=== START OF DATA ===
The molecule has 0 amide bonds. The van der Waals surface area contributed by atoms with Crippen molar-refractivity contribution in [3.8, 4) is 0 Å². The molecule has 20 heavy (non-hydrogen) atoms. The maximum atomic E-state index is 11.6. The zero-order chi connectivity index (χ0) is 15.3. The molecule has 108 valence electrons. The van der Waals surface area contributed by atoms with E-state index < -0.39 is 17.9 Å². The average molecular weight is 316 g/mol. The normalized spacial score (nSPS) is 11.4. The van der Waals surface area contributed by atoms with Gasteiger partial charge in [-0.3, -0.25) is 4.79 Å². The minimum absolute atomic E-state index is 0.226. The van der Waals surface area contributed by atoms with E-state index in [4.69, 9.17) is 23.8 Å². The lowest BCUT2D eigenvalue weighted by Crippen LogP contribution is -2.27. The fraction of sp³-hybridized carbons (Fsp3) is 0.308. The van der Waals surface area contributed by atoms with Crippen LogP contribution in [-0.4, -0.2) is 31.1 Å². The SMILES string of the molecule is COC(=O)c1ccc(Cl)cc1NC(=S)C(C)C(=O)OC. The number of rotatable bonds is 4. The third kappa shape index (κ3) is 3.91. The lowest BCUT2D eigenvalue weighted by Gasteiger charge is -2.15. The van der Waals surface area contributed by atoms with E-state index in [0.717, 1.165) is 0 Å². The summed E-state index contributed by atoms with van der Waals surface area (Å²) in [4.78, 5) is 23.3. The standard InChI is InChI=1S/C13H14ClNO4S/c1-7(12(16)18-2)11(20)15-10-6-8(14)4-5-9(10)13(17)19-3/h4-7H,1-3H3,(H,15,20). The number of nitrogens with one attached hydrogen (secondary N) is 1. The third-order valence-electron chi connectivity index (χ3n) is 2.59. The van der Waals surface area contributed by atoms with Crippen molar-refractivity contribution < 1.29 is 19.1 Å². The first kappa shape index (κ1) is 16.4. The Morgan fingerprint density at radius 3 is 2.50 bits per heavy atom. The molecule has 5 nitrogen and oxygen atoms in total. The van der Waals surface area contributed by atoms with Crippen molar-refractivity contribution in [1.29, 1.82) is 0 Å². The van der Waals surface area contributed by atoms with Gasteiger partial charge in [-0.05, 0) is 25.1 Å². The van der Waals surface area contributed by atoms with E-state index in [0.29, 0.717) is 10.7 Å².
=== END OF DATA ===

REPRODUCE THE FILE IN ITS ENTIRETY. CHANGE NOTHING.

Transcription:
The molecule has 0 amide bonds. The van der Waals surface area contributed by atoms with Crippen molar-refractivity contribution in [3.8, 4) is 0 Å². The molecule has 20 heavy (non-hydrogen) atoms. The maximum atomic E-state index is 11.6. The zero-order chi connectivity index (χ0) is 15.3. The molecule has 108 valence electrons. The van der Waals surface area contributed by atoms with E-state index < -0.39 is 17.9 Å². The average molecular weight is 316 g/mol. The normalized spacial score (nSPS) is 11.4. The van der Waals surface area contributed by atoms with Gasteiger partial charge in [-0.3, -0.25) is 4.79 Å². The minimum absolute atomic E-state index is 0.226. The van der Waals surface area contributed by atoms with E-state index in [4.69, 9.17) is 23.8 Å². The lowest BCUT2D eigenvalue weighted by Crippen LogP contribution is -2.27. The fraction of sp³-hybridized carbons (Fsp3) is 0.308. The van der Waals surface area contributed by atoms with Crippen LogP contribution in [-0.4, -0.2) is 31.1 Å². The SMILES string of the molecule is COC(=O)c1ccc(Cl)cc1NC(=S)C(C)C(=O)OC. The number of rotatable bonds is 4. The third kappa shape index (κ3) is 3.91. The lowest BCUT2D eigenvalue weighted by Gasteiger charge is -2.15. The van der Waals surface area contributed by atoms with E-state index in [0.717, 1.165) is 0 Å². The summed E-state index contributed by atoms with van der Waals surface area (Å²) in [4.78, 5) is 23.3. The standard InChI is InChI=1S/C13H14ClNO4S/c1-7(12(16)18-2)11(20)15-10-6-8(14)4-5-9(10)13(17)19-3/h4-7H,1-3H3,(H,15,20). The number of nitrogens with one attached hydrogen (secondary N) is 1. The third-order valence-electron chi connectivity index (χ3n) is 2.59. The van der Waals surface area contributed by atoms with Crippen molar-refractivity contribution < 1.29 is 19.1 Å². The first kappa shape index (κ1) is 16.4. The Morgan fingerprint density at radius 3 is 2.50 bits per heavy atom. The molecule has 5 nitrogen and oxygen atoms in total. The van der Waals surface area contributed by atoms with Crippen molar-refractivity contribution in [1.29, 1.82) is 0 Å². The van der Waals surface area contributed by atoms with Gasteiger partial charge in [-0.05, 0) is 25.1 Å². The van der Waals surface area contributed by atoms with E-state index in [0.29, 0.717) is 10.7 Å².